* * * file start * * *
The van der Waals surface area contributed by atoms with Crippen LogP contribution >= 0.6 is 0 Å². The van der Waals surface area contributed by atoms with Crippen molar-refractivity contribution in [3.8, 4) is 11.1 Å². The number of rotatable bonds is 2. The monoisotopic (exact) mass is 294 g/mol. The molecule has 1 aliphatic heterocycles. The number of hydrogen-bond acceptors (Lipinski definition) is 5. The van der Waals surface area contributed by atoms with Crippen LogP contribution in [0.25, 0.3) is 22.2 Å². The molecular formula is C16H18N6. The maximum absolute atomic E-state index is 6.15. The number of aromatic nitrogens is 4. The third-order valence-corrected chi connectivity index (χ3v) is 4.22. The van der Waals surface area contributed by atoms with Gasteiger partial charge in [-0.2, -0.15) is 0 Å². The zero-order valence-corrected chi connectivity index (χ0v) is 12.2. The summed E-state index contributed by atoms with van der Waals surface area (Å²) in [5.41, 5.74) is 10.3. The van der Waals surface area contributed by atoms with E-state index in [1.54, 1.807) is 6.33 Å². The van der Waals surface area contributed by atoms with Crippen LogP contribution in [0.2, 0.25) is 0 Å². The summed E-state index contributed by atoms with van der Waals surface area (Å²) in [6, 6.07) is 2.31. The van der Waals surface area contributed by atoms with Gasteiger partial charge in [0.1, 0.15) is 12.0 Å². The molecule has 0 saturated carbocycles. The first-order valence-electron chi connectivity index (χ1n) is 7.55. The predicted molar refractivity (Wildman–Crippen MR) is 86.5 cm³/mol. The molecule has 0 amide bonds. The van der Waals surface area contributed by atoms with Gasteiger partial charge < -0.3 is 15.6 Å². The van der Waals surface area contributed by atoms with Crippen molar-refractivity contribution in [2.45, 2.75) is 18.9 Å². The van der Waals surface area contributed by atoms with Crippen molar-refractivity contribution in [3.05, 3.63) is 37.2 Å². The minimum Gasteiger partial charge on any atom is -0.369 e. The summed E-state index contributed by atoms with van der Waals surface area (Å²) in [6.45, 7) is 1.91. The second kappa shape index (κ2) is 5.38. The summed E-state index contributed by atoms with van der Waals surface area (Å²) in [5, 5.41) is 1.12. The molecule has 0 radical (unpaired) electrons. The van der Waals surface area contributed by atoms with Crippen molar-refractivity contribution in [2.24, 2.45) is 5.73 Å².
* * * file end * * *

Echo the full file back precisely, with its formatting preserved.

The van der Waals surface area contributed by atoms with Crippen LogP contribution >= 0.6 is 0 Å². The van der Waals surface area contributed by atoms with Crippen molar-refractivity contribution in [3.8, 4) is 11.1 Å². The number of rotatable bonds is 2. The monoisotopic (exact) mass is 294 g/mol. The molecule has 1 aliphatic heterocycles. The number of hydrogen-bond acceptors (Lipinski definition) is 5. The van der Waals surface area contributed by atoms with Crippen LogP contribution in [0.25, 0.3) is 22.2 Å². The molecular formula is C16H18N6. The maximum absolute atomic E-state index is 6.15. The number of aromatic nitrogens is 4. The third-order valence-corrected chi connectivity index (χ3v) is 4.22. The van der Waals surface area contributed by atoms with Gasteiger partial charge in [-0.2, -0.15) is 0 Å². The zero-order valence-corrected chi connectivity index (χ0v) is 12.2. The summed E-state index contributed by atoms with van der Waals surface area (Å²) in [5.41, 5.74) is 10.3. The van der Waals surface area contributed by atoms with E-state index in [1.54, 1.807) is 6.33 Å². The van der Waals surface area contributed by atoms with Crippen LogP contribution in [0.2, 0.25) is 0 Å². The summed E-state index contributed by atoms with van der Waals surface area (Å²) in [6, 6.07) is 2.31. The van der Waals surface area contributed by atoms with Gasteiger partial charge in [0.1, 0.15) is 12.0 Å². The molecule has 0 saturated carbocycles. The first-order valence-electron chi connectivity index (χ1n) is 7.55. The predicted molar refractivity (Wildman–Crippen MR) is 86.5 cm³/mol. The molecule has 0 amide bonds. The van der Waals surface area contributed by atoms with Gasteiger partial charge < -0.3 is 15.6 Å². The van der Waals surface area contributed by atoms with Crippen molar-refractivity contribution in [2.45, 2.75) is 18.9 Å². The van der Waals surface area contributed by atoms with Crippen molar-refractivity contribution in [3.05, 3.63) is 37.2 Å². The minimum Gasteiger partial charge on any atom is -0.369 e. The summed E-state index contributed by atoms with van der Waals surface area (Å²) in [6.45, 7) is 1.91. The second kappa shape index (κ2) is 5.38. The summed E-state index contributed by atoms with van der Waals surface area (Å²) in [5, 5.41) is 1.12. The molecule has 0 radical (unpaired) electrons. The van der Waals surface area contributed by atoms with Crippen molar-refractivity contribution in [2.24, 2.45) is 5.73 Å².